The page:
The Benefits of Integrating Behavioral Health into Primary Care

MAR. 06, 2015

Clinton Foundation Health Matters SummitFrom the 2015 Clinton Foundation's Health Matters Summit.

Adults in the U.S. living with serious mental health conditions die on average 25 years earlier than others, largely due to treatable medical conditions. It’s clear that mental and physical health are intertwined, and care for both should be linked together within health care delivery systems.

Fortunately, health experts are starting to recognize this, and implement strategies to combine mental and physical healthcare.

At the end of January, the Clinton Foundation held its annual Health Matters Summit in Indian Wells, Calif. The summit is an annual event that showcases what the Clinton Foundation's Health Matters Initiative and its strategic partners are doing to create systemic health improvement throughout the U.S.

This year included a panel hosted by Dr. Gail Saltz, M.D., and included insights from Mohini Venkatesh of the National Council for Behavioral Health, John MacPhee of the Jed Foundation and William Emmet of the Kennedy Forum. The focus was on integrating mental health services into primary care: in effect, turning local healthcare offices into a one-stop shopping experience:

“When you talk about mental health, we really are talking about people with cardiovascular disease, diabetes, COPD, with asthma,” said Saltz at the event. “Because chronic illnesses absolutely cause mental health issues, and mental health issues make those chronic illnesses worse, we have to start talking about that in an integrated sort of way.”

In addition, integrating therapists into a primary health care setting could ease the concerns of people worried about the stigma of receiving psychological care. Emmett also proposed the usage of a Tel-Med-type program that would allow physicians to bring a mental health provider into a conversation with a person who is there in the doctor’s office.

Another practice model discussed included training college community leaders on how to screen for the signs of depression, thus integrating services on campuses. According to MacPhee, 80% of students who died from suicide never even visited the counseling center on campus, but had been to the health center.

Following the panel discussion, the audience discussed ideas for improving mental health care. Linda Evans, associate administrator of Business Development at JFK Memorial Hospital in Indio, Calif., spoke about a model in Texas where psychologists and physicians were teamed up to provide immediate intervention for patients showing signs of depression or other behavioral health issues. However, the common problem was sustainable funding.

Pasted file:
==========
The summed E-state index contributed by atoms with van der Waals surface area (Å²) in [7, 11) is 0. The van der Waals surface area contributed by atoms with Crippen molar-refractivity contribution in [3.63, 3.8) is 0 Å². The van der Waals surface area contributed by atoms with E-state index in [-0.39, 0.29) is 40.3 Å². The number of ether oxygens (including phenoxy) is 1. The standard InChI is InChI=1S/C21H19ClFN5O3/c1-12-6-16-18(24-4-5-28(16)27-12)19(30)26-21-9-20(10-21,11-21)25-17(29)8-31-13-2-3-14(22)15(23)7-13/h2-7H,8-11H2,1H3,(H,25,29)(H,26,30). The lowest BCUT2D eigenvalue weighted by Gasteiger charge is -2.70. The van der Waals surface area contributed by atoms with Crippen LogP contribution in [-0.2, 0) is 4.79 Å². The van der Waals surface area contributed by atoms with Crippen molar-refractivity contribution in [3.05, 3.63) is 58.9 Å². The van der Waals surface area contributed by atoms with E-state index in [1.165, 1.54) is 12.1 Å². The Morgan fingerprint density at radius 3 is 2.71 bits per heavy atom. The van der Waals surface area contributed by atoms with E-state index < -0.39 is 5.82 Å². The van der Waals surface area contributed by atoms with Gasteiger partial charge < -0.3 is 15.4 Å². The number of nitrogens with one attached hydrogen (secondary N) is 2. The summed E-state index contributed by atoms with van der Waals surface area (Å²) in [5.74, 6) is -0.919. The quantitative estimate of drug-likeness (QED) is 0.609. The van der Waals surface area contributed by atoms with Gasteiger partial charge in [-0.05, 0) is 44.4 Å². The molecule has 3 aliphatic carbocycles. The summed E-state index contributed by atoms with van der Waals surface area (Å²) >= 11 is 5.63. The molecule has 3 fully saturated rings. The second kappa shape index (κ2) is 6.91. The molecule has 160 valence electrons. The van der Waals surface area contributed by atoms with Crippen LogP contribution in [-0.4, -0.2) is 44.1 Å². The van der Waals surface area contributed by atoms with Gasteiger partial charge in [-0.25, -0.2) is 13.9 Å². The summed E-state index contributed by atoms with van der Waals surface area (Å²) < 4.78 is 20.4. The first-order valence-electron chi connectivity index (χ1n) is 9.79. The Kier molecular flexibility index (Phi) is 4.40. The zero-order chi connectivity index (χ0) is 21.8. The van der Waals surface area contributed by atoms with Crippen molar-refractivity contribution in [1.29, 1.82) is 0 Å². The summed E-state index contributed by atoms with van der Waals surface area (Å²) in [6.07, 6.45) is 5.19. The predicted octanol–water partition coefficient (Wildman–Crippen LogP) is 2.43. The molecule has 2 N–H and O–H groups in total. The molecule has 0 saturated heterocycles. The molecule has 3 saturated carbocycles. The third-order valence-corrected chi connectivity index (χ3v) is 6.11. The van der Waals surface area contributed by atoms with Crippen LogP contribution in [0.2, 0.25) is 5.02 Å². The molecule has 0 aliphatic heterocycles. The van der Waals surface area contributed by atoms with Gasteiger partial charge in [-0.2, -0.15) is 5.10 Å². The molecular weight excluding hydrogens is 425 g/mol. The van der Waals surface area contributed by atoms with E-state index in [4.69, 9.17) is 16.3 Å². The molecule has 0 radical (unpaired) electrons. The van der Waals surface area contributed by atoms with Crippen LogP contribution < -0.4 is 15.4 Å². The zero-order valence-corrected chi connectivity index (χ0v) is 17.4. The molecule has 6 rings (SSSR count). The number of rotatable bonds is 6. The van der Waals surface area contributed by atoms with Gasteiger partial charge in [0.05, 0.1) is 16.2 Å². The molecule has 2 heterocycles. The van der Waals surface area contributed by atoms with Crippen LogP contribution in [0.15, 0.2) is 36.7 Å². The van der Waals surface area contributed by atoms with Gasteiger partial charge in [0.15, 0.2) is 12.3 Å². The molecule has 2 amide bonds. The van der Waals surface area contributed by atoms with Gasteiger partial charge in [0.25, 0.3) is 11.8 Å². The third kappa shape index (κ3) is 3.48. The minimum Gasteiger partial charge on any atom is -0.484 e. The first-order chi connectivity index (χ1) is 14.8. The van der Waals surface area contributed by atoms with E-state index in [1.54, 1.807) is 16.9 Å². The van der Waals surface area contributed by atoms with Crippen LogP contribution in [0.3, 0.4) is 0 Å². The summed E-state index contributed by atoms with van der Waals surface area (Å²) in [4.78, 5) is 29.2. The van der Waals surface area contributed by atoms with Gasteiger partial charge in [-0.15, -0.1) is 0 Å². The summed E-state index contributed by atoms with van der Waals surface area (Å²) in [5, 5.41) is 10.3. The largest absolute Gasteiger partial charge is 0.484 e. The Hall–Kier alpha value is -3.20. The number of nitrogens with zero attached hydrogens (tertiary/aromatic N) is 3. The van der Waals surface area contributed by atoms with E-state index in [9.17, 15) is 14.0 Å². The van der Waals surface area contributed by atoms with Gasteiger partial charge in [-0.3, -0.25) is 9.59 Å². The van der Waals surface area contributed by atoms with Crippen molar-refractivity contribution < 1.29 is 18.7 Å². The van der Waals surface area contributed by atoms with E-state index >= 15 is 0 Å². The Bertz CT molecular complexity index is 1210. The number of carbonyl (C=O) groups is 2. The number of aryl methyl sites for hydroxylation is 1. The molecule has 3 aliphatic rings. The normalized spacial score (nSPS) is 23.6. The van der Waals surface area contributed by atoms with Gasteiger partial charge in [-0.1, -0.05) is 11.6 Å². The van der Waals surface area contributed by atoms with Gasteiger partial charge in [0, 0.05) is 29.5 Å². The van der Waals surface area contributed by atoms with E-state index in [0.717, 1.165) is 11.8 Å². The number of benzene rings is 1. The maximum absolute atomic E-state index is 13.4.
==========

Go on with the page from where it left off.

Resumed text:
Locally, Evans suggested a possible collaboration between the medical community and some of the valley’s many nonprofit agencies that work with stroke, Alzheimer’s, cancer and other individuals and their caregivers.

Ultimately, the common thread behind each of these proposals is communication, and not just between doctor and patient, or between healthcare providers. The more open the public is to discussing mental illness, the harder it is to stigmatize those living with it. Towards the end of the panel, MacPhee made the following plea to the audience to “own” mental illness:

“[If] every individual can own it, where we all talk about it and we can all admit it, we can really accelerate the removal of the stigma and prejudice around it," said MacPhee. “This is an issue that affects all of us.”


DEC, 01, 2016 01:08:52 PM
This integration of care is critical to physical and mental health. In theory, it is one of the best proposals of holism with patient care. That said, aside of funding, we need to address the stigma of mental illness within primary care physicians.specialists,registered nurses and other direct care patient providers. How to do this is complex. Perhaps it should start with implementing teaching in school at the elementary level. Science class perhaps,mandantory health classes, etc. Mental health needs to be integrated into course study and continued throughout ones education. Medical schools need to spend more time educating their students in a non biased way in mental health. Integration will encourage "out of the box",critical thinking for physicians, making better doctors in general. Mental health illness can cause many physical illnesses,and physical illness can cause mental illnesses. Physical illness exacerbates mental illness and mental illness exacerbates physical illness. If we see the potential in the ability to provide the best possible care to patients by care integration perhaps we can make further progress in stigma reduction.

APR, 11, 2015 11:09:07 PM
melanie campbell
I have Bipolar and my doctor wants to change my med to Latuda, but I can not afford it. I have medicare - humania - and having that I can not find help to pay for it. The med is very expensive and I need to find some assistance. I live in Louisiana. Does anyone know of a program that you are on or know of one that would apply to me. T/Y so much for your help. Melanie

APR, 08, 2015 06:53:20 AM
Deborah Tyler
I have Narcolepsy with Cataplexy, TRD, and Panic Disorder. Am on SSA & SSI which is a whopping $740mo. My PCP refuses to prescribe any drugs used for mental heath or the medications for Narcolepsy. My mental health conditions have gone untreated because the services available are few and just to limited to make it worth all the crap to get it. I go days or weeks without seeing anyone, have no friends left and rarely even get out of bed anymore. Cant get a job and what I get isn't nearly enough to live on let alone buy gas or do things with friends. No wonder there are so many homeless, and they drink. What's left anymore for them?